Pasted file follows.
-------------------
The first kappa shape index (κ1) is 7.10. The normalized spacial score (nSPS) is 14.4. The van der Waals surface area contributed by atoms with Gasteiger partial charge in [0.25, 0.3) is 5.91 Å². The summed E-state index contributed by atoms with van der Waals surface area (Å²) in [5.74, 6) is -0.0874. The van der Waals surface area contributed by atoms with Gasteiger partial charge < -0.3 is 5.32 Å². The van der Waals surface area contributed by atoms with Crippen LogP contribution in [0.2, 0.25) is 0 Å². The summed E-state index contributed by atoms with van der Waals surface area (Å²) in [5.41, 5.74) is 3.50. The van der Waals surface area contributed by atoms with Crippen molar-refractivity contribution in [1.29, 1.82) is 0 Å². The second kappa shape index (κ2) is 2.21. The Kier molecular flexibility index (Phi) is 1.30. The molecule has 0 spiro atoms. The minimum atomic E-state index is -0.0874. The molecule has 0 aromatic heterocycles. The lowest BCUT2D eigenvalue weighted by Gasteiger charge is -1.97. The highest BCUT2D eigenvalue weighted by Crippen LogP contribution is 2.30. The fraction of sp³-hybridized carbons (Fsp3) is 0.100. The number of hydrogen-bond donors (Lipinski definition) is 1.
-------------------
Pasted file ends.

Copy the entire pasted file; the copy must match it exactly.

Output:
The first kappa shape index (κ1) is 7.10. The normalized spacial score (nSPS) is 14.4. The van der Waals surface area contributed by atoms with Gasteiger partial charge in [0.25, 0.3) is 5.91 Å². The summed E-state index contributed by atoms with van der Waals surface area (Å²) in [5.74, 6) is -0.0874. The van der Waals surface area contributed by atoms with Gasteiger partial charge < -0.3 is 5.32 Å². The van der Waals surface area contributed by atoms with Crippen LogP contribution in [0.2, 0.25) is 0 Å². The summed E-state index contributed by atoms with van der Waals surface area (Å²) in [5.41, 5.74) is 3.50. The van der Waals surface area contributed by atoms with Crippen molar-refractivity contribution in [1.29, 1.82) is 0 Å². The second kappa shape index (κ2) is 2.21. The Kier molecular flexibility index (Phi) is 1.30. The molecule has 0 spiro atoms. The minimum atomic E-state index is -0.0874. The molecule has 0 aromatic heterocycles. The lowest BCUT2D eigenvalue weighted by Gasteiger charge is -1.97. The highest BCUT2D eigenvalue weighted by Crippen LogP contribution is 2.30. The fraction of sp³-hybridized carbons (Fsp3) is 0.100. The number of hydrogen-bond donors (Lipinski definition) is 1.